It's the most far-reaching scandal in Washington that no one wants to talk about: Tens of millions of federal employees had their personal information hacked as a result of Obama administration incompetence and political favoritism.
Ethnic community organizer-turned-Office of Personnel Management head Katherine Archuleta recklessly eschewed basic cybersecurity in favor of politically correct "diversity" initiatives during her disastrous crony tenure.
This Beltway business as usual created an irresistible opportunity for hackers to reach out and grab massive amounts of sensitive data — compromising everyone from rank-and-file government employees to CIA spies.
Could it get worse? You betcha.
Amid increasing concerns about these massive government computer breaches, the Defense Department is expected to announce the winner of a lucrative high-stakes contract to overhaul the military's electronic health records system this week.
The leading finalist among three top contenders is Epic Systems, a Wisconsin-based health care software company founded and led by top Obama billionaire donor Judy Faulkner. Thanks in significant part to President Obama's $19 billion stimulus subsidy program for health data vendors, Epic is now the dominant EMR player in the U.S. health IT market.
According to Becker's Hospital Review, CVS Caremark's retail clinic chain, MinuteClinic, is now adopting Epic's system, and "when the transition is complete, about 51 percent of Americans will have an Epic record."
Other major clients include Kaiser Permanente of Oakland, Cleveland Clinic, Johns Hopkins Medicine in Baltimore, Arlington-based Texas Health Resources, Massachusetts General Hospital in Boston, Mount Sinai Health System in New York City, and Duke University Health System in Raleigh, N.C.
As I've reported previously, Epic employees donated nearly $1 million to political parties and candidates between 1995 and 2012 — 82 percent of it to Democrats.
The company's top 10 PAC recipients are all Democratic or left-wing outfits, from the Democratic Congressional Campaign Committee (nearly $230,000) to the DNC Services Corporation (nearly $175,000) and the America's Families First Action Fund Democratic super PAC ($150,000).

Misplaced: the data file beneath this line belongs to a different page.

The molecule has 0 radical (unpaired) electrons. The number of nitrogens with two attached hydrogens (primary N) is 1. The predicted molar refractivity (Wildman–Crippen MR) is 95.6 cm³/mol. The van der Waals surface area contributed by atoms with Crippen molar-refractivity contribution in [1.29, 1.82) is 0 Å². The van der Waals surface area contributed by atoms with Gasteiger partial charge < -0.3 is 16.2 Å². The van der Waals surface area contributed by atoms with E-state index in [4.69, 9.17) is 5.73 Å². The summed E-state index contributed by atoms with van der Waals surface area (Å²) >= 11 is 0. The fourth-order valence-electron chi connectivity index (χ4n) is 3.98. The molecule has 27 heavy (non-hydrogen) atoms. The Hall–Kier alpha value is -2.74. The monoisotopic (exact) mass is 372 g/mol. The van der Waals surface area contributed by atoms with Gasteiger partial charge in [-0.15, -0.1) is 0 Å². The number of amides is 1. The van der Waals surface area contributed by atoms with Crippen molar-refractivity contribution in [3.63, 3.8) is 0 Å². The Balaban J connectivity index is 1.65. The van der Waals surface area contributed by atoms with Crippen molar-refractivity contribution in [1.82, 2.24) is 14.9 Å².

Faulkner received a plum appointment to a federal health IT policy panel in 2011. Brandon Glenn of Medical Economics noted that "it's not a coincidence" that Epic's sales "have been skyrocketing in recent years, up to $1.2 billion in 2011, double what they were four years prior."
Stunningly, Epic "has the edge" on the gargantuan Pentagon medical records contract, The Washington Post reported Monday. This favored status comes despite myriad complaints about the interoperability, usability and security of Epic's closed-end proprietary software.
Just last week, the UCLA Health system run by Epic suffered a cyberattack affecting up to 4.5 million personal and medical records, including Social Security numbers, Medicare and health plan identifiers, birthdays and physical addresses. The university's CareConnect system spans four hospitals and 150 offices across Southern California.
The university's top doctors and medical staff market their informatics expertise and consulting services to other Epic customers "to ensure the successful implementation and optimization of your Epic EHR." Will they be sharing their experience having to mop up the post-cyberattack mess involving their Epic infrastructure?
UCLA Health acknowledged that the hack forced it to "employ more cybersecurity experts on its internal security team, and to hire an outside cybersecurity firm to guard its network," according to CNN.
Now another Obama crony is poised to cash in on her cozy ties and take over the mega-overhaul of millions of Pentagon and Veterans Affairs medical records to the tune of at least $11 billion.
Can you say "Epic fail"?